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Astrology holds sway over Sri Lanka

[BBC, Monday, 22 December 2008 07:59 No Comment]

_45299149_226-ceremony People in many countries believe in astrology, but horoscopes have a particularly enthusiastic following in Sri Lanka.

Many consult astrologers when choosing marriage partners, on when to start new jobs, or even to find out the auspicious time to leave their house in the morning.


And politicians are said to be heavily influenced by the stars too.


At a wedding hall in Colombo, a bride and groom are sitting on a stage brightly decorated with paintings of Hindu gods.


At their feet, several Hindu priests are breaking coconuts and lighting oil lamps, performing rituals to invoke blessings on the couple.


The invitation was very precise, the ceremony would take place at what was described as the auspicious time of 1109 local time, as set by astrologers.


It was an arranged marriage, and astrology had been a key factor in deciding whether Vijayaruban and Umaranjini should wed.


Their horoscopes had been examined to see if they were compatible.


"It matched 85% or something," said Vijayaruban. "So it is a good thing. Both sets of parents are happy and we are happy."


If the horoscopes had not been so attuned, he added, the family would have tried to find another girl for him to marry.


Astrological passport

_45299150_226-priest Astrologers play a significant role in the lives of Sri Lankan people from the Tamil and Sinhala communities.


Eshwaran Kurukkal is the sixth generation in his family to perform the task, which is combined with priestly duties such as officiating at weddings.


He is a member of the Brahmin caste.


Every day, but especially on auspicious days, people come to visit him in his consulting rooms in his suburban Colombo house.


The astrologer wears traditional dress – a white sarong with a purple and gold border. He is bare-chested, with gold necklaces and diamond stud earrings.


His long hair is pulled back, and his wrists, elbows, shoulders and forehead have three white stripes, marked with powder.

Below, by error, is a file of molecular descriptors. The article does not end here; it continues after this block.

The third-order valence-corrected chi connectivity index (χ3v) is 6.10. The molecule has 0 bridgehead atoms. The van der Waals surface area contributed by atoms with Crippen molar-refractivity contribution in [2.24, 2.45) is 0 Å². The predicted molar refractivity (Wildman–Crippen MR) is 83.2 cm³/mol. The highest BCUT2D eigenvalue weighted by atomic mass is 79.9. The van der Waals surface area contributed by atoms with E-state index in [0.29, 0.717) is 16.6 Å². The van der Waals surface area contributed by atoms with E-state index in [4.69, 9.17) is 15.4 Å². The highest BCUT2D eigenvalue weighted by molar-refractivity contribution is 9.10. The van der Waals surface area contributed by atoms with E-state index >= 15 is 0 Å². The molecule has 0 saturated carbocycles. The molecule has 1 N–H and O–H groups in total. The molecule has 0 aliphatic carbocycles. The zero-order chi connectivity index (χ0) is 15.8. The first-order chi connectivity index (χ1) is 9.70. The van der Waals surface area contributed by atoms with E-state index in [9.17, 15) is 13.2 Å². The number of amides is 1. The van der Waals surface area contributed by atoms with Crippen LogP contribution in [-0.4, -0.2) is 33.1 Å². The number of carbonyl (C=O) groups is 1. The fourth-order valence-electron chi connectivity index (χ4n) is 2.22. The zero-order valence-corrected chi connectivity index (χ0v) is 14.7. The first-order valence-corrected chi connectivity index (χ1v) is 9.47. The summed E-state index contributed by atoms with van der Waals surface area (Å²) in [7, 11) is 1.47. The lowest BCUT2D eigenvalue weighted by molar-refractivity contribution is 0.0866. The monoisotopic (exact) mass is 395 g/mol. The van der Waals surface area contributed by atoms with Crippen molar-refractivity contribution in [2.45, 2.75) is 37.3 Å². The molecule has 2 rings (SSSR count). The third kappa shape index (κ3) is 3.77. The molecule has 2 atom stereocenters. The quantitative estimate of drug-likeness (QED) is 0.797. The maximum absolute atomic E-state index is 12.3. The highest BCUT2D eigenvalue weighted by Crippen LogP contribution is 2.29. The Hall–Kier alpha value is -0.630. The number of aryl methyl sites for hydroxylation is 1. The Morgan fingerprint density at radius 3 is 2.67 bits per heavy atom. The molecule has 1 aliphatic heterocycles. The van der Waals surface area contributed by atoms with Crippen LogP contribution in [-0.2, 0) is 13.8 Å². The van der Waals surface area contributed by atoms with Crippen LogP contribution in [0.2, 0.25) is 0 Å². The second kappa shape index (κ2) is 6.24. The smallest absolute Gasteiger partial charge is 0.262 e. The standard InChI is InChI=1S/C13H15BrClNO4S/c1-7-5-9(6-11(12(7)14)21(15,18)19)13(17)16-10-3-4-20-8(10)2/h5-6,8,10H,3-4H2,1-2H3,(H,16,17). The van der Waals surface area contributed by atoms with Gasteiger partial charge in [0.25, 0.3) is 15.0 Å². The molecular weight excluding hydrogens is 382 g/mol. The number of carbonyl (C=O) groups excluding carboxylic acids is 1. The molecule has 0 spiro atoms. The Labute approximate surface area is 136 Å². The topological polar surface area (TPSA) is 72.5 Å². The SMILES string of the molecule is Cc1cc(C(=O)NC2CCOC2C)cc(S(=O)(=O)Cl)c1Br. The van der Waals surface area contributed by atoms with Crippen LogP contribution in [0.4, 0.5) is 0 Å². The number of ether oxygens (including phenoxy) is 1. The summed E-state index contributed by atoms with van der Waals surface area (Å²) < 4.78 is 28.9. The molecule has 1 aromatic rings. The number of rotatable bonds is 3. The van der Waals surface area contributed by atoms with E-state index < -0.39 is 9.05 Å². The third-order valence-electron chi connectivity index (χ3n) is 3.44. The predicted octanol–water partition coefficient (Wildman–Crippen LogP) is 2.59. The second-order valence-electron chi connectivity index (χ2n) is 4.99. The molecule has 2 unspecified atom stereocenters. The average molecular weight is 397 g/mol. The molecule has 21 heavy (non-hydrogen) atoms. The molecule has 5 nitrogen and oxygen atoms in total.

Mr Eshwaran is examining a client’s horoscope, a printed book about the size of a passport.

Inside there are sections for name, names of parents, and the positions of the stars and planets at the date and precise time of birth.


Many people keep the documents throughout their lives.


"We think if we didn’t write a horoscope for a child when the child was born, it would be a very big sin," says Mr Eshwaran. "That is important, more important than a birth certificate."


Political star gazers

Belief in the stars is widespread in Sri Lanka where people routinely sit down to start work on the first day of a new job at auspicious times set by astrologers.


Even many politicians follow astrology, right up to heads of state.


"[Former president Ranasinghe] Premadasa was very much aware of astrological predictions for him, and would very often make his actions commensurate with that," says Bradman Weerakoon, who served as secretary or advisor to nine Sri Lankan leaders.


Mr Weerakoon says he is sure that Sri Lanka’s first woman prime minister, Sirimavo Bandaranaike, was astrologically inclined and that current President Mahinda Rajapaksa is also "perhaps moved that way".

"I am sure elections, dates of elections and so on are very often set on politicians getting their horoscopes read and finding out what is the best time for them."


Of the leaders he has encountered, Mr Weerakoon says only opposition leader Ranil Wickremesinghe does not seem to be inclined towards astrology.

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